Coldstream Priory was founded by Cospatrick III, Earl of Dunbar, and his wife Derder, in 1165/66. It was founded as a nunnery and remained so until its dissolution in 1621. It was in the Diocese of St Andrews, the Arch-deaconry of Lothian, and the Deanery of the Merse, as well as being within the Earldom of Dunbar and Sherrifdom of Berwick-upon-Tweed. Nothing remains of the monastery, with the exception of some fragments in Coldstream Museum and indications on town plans and old maps. There are also street names and signs, from which one can assume that a religious house was in the vicinity. Examples include Abbey Road (formerly Abbey Lane), Nun’s Walk, Penitents Walk and Ladiesfield but whether these names are original, or are Victorian names, is unclear. However, it is documented that after the priory was secularised in 1621, it was in use as a quarry after its owner, Sir John Hamilton, had ‘allowed it to become dilapidated,’ the foundations of the Priory are probably still in situ.
Various 19th century Ordinance Survey maps indicate the Priory was near the Marjoribanks burial site, and is marked on the 1864 plan of Coldstream, with a cross and designated ‘St Mary’s Abbey Chapel’. Abbey House and its grounds are without doubt in the grounds of the old Priory, overlooking what is now the Tweed Green at the mouth of Leet water. Many so-called histories of abbeys and religious houses concentrate on the buildings and architecture, with little emphasis on the people who lived there. Unfortunately in Coldstream today no substantial medieval buildings remain.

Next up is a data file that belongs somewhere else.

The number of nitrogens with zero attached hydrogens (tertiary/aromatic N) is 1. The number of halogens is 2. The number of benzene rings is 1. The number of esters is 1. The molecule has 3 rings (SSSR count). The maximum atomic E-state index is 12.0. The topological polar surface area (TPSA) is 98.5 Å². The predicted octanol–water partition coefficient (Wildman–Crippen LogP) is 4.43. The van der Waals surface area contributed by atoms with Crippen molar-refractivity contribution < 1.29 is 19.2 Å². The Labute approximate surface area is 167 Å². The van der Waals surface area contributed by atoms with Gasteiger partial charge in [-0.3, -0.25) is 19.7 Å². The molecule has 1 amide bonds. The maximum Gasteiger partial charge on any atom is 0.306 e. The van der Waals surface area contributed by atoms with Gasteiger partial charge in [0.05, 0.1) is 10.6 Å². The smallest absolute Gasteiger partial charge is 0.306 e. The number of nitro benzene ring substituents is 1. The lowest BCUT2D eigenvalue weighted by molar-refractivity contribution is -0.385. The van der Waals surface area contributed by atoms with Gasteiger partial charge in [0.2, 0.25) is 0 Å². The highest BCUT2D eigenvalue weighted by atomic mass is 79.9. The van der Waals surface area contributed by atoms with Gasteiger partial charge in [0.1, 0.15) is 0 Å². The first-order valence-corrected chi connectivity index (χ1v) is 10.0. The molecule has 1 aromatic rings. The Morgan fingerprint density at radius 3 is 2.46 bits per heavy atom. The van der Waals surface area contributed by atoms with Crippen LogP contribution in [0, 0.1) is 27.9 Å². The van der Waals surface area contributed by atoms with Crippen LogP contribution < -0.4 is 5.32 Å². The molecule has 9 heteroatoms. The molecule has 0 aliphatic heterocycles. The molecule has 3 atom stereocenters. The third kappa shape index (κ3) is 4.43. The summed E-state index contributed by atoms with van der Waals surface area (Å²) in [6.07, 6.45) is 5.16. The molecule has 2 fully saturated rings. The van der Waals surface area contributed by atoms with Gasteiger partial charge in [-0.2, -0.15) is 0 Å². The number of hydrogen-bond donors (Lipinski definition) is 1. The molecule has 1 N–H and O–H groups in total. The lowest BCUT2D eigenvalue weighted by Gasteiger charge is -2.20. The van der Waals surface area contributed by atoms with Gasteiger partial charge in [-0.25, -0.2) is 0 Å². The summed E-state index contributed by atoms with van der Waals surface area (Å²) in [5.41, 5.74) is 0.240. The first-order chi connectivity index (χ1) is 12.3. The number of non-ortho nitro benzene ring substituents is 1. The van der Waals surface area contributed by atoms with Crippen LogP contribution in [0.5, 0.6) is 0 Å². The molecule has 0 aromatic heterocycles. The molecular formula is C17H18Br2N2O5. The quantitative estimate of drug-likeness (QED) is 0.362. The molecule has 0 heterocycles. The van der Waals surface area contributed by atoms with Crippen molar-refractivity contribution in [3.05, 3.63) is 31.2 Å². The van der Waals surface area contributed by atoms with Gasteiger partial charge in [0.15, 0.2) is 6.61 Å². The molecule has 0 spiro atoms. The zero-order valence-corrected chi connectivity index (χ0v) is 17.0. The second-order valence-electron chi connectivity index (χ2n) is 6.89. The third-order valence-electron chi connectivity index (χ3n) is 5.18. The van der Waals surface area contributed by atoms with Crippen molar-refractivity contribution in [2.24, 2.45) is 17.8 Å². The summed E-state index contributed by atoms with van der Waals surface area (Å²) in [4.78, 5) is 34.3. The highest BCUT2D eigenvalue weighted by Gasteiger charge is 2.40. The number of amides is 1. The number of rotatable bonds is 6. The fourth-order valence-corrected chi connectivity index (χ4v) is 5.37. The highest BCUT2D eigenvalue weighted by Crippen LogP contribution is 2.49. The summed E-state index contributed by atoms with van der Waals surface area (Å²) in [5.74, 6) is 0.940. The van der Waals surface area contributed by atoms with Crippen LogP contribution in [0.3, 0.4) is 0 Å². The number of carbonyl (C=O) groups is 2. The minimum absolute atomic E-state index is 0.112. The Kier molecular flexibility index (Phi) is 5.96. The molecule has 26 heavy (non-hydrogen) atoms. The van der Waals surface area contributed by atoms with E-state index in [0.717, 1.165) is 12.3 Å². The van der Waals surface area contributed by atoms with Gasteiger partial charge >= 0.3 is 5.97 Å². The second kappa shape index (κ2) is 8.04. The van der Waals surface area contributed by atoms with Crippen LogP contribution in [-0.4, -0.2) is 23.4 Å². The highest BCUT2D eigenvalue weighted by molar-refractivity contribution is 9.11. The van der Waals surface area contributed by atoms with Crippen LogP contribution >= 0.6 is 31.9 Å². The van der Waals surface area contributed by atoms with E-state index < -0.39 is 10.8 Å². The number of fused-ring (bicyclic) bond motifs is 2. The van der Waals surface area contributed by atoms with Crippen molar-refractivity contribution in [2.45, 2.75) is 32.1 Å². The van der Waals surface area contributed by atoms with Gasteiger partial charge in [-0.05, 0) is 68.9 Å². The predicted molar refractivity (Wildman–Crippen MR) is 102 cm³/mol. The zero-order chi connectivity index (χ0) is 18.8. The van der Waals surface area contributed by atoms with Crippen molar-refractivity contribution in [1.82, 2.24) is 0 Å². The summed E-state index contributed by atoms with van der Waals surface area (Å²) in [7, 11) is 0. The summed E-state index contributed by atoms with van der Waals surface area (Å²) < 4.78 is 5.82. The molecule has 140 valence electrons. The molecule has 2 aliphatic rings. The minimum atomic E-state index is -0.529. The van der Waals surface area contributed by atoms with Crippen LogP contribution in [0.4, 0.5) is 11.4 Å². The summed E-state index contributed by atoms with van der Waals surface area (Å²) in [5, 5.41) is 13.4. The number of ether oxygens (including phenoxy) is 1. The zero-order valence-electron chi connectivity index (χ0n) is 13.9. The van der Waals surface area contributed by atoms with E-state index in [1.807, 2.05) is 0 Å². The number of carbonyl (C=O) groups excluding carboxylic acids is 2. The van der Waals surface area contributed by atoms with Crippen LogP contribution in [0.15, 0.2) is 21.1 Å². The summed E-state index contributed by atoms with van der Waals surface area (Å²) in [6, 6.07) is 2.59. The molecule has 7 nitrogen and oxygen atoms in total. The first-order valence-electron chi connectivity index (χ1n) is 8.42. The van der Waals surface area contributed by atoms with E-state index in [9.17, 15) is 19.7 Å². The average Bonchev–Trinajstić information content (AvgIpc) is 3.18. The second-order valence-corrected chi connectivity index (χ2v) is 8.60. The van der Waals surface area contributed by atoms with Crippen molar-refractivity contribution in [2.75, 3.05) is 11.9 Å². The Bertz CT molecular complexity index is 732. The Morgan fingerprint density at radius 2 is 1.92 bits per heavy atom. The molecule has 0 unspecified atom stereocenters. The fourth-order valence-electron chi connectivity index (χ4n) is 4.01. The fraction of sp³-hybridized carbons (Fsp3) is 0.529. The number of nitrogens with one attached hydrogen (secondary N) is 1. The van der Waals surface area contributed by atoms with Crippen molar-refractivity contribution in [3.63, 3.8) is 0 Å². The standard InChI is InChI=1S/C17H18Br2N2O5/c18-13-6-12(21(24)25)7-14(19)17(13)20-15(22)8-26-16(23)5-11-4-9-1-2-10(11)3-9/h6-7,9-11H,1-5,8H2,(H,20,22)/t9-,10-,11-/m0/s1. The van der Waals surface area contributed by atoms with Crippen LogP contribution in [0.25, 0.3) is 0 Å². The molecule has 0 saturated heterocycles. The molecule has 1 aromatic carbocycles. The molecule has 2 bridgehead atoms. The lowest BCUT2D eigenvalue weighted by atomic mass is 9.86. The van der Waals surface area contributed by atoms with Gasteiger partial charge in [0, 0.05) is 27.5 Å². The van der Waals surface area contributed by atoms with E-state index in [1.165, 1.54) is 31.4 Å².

Aftermath of the Battle of Flodden
In terms of the Battle of Flodden, Coldstream Priory’s role appears to have been in receiving some of the bodies of dead Scots nobles who are said to be buried in the grounds of the Priory. The remains of Scottish nobles were for the most part removed to Scotland in the days following the battle, by groups such as the nuns from the Coldstream Priory who travelled to the battlefield to offer care to the wounded and to retrieve the (important) dead. Unfortunately there is no record of which nobles ended their days here.